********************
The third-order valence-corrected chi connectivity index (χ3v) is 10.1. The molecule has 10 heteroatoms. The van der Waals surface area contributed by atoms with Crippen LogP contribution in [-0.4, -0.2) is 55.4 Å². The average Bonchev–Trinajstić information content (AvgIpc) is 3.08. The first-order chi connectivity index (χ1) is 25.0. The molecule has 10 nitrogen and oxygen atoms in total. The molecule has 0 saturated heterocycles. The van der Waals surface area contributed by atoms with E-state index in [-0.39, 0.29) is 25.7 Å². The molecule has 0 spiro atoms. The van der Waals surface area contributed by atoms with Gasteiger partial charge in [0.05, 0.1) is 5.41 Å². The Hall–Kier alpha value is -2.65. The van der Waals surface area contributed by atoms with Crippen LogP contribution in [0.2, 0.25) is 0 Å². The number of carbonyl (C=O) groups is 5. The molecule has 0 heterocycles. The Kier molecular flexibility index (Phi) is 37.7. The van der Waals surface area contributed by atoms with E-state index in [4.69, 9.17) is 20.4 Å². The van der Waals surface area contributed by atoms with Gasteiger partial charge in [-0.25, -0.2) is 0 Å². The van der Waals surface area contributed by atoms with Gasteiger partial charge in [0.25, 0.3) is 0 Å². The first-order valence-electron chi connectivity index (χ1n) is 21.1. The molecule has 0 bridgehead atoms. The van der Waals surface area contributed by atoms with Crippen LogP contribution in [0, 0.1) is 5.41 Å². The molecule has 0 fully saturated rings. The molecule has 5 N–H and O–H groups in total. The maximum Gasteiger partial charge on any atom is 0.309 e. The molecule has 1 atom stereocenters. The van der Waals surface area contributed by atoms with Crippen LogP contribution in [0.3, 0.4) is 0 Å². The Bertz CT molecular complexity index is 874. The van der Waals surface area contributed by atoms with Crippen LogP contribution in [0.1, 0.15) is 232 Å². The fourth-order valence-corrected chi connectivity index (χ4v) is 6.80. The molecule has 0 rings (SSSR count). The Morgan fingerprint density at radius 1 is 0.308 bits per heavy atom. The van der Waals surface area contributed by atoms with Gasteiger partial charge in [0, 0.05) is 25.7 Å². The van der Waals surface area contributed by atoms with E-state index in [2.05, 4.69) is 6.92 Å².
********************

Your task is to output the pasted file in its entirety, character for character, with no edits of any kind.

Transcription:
The third-order valence-corrected chi connectivity index (χ3v) is 10.1. The molecule has 10 heteroatoms. The van der Waals surface area contributed by atoms with Crippen LogP contribution in [-0.4, -0.2) is 55.4 Å². The average Bonchev–Trinajstić information content (AvgIpc) is 3.08. The first-order chi connectivity index (χ1) is 25.0. The molecule has 10 nitrogen and oxygen atoms in total. The molecule has 0 saturated heterocycles. The van der Waals surface area contributed by atoms with E-state index in [-0.39, 0.29) is 25.7 Å². The molecule has 0 spiro atoms. The van der Waals surface area contributed by atoms with Gasteiger partial charge in [0.05, 0.1) is 5.41 Å². The Hall–Kier alpha value is -2.65. The van der Waals surface area contributed by atoms with Crippen LogP contribution in [0.2, 0.25) is 0 Å². The number of carbonyl (C=O) groups is 5. The molecule has 0 heterocycles. The Kier molecular flexibility index (Phi) is 37.7. The van der Waals surface area contributed by atoms with E-state index in [4.69, 9.17) is 20.4 Å². The van der Waals surface area contributed by atoms with Gasteiger partial charge in [-0.25, -0.2) is 0 Å². The van der Waals surface area contributed by atoms with Gasteiger partial charge in [0.25, 0.3) is 0 Å². The first-order valence-electron chi connectivity index (χ1n) is 21.1. The molecule has 0 bridgehead atoms. The van der Waals surface area contributed by atoms with Crippen LogP contribution in [0, 0.1) is 5.41 Å². The molecule has 0 fully saturated rings. The molecule has 5 N–H and O–H groups in total. The maximum Gasteiger partial charge on any atom is 0.309 e. The molecule has 1 atom stereocenters. The van der Waals surface area contributed by atoms with Crippen LogP contribution in [0.3, 0.4) is 0 Å². The Bertz CT molecular complexity index is 874. The van der Waals surface area contributed by atoms with Crippen LogP contribution in [0.1, 0.15) is 232 Å². The fourth-order valence-corrected chi connectivity index (χ4v) is 6.80. The molecule has 0 rings (SSSR count). The Morgan fingerprint density at radius 1 is 0.308 bits per heavy atom. The van der Waals surface area contributed by atoms with Gasteiger partial charge in [0, 0.05) is 25.7 Å². The van der Waals surface area contributed by atoms with E-state index in [2.05, 4.69) is 6.92 Å².